Frustrated Customers Produce Opportunities for Upstart Analyst Firms

“Everything that has been disseminated for free this past year has been excellent. Gartner and Forrester material is either dated, too high level, not believable, or tailored to small companies only.”

This comment to the Analyst Value Survey from a senior manager in one of the world’s biggest enterprises really struck the same note as many other users of analyst services. While some analyst firms are seen as hard to work with or increasingly rigid, for example Gartner with workgroup pricing and limiting the ability of clients’ colleagues to listen in on calls, some other firms are seen as being easier partners to work, having more actionable insight, or compelling (dare we even say entertaining) content.


Many users are reporting much higher satisfaction with firms that are seen as being more interactive, community-oriented and engaging. Alsbridge, HfS and ISG are mentioned. Indeed, it’s fair to say that in this year’s survey we see real enthusiasm from both suppliers and enterprises that there are now really promising complimentary providers.

We’re also starting to see the impact of free research. Many respondents are in firms that have limited their number of employees able to access the major analyst houses, producing the intriguing scenario that free research might be used more widely in some organisations that the analyst firms it subscribes to. It’s now possible to be expert user of analysts, and to know the analysts and their firms well, but not actually have a subscription. Generally, of course, that’s not the case: Most respondents are Gartner subscribers. However, their monopoly on a premium customer experience might be slipping.

That shift towards plurality is especially driven by the development of cloud solutions and outsourcing services across the entire IT and telecoms world. Services analysts and sourcing advisors seem to have a finger in every pie. As one respondent explained, “the challenge that both the analysts and the advisory firms have is the broad rapidly changing technology in the marketplace. The decision they have to make is to limit their focus or grow their practice in order to cover all of these areas.” That seems to be pushing people to refine their investment in analyst firms in two ways: either to identify individual analysts rather than firms to have strategic relationships with; or to find one firm that can cover all their needs.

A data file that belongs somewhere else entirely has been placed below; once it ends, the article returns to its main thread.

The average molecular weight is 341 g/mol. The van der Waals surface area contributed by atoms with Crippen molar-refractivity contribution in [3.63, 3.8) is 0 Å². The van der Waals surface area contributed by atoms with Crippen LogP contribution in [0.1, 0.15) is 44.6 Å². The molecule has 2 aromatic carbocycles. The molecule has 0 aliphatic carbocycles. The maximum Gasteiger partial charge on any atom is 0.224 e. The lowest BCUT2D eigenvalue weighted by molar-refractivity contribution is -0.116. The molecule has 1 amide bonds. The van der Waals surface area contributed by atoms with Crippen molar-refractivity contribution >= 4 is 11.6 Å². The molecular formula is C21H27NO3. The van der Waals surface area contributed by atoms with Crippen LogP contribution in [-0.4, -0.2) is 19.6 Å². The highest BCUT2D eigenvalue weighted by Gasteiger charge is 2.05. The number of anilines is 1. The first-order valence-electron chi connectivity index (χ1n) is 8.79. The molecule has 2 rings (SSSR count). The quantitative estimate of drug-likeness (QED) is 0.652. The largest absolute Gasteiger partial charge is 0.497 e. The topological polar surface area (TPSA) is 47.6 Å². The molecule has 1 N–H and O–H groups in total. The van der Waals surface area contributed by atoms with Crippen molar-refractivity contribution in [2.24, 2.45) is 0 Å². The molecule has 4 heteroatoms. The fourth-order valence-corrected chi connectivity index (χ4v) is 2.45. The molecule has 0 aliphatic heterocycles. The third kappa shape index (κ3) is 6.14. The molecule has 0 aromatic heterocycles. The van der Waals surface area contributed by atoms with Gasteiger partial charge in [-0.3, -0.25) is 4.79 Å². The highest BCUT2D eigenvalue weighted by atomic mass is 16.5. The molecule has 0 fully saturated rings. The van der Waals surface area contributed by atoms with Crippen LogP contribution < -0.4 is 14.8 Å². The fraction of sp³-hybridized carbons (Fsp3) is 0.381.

Of course the more extensive coverage of the market by Gartner, Forrester and IDC is not their only advantage. Gartner, for example, has three sales people for every analyst: a ratio that other analyst firms would be well advised to follow. A wide range of coverage areas isn’t always better for every client, especially if you have a question that three of four analysts have different parts of the answer to, leaving you to make sense of them.

Gartner’s leadership in market share will be hard to erode while it continues not only to have sales leadership but also deliver better value for money than other large analyst firms. It was also be mistaken to think that the other analyst firms that are performing well in the Analyst Value Survey are all getting the same things right. A great illustration of that is the chart above, which shows the firms we’re most likely to add into the survey next year (we’re too polite to talk about the ones they will replace, especially since many of those are respected national leaders with little regional or global traction). While we aim to include in the survey every firm with more than a dozen full-time analysts, we see that there are some smaller firms that have a notable level of market impact. TechMarketView is a great example of that, and we’re also seeing firms with more innovative business models, like BI Intelligence, and with niche leadership, like insurance analysts Novarica.

This post originally appeared at

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Duncan Chapple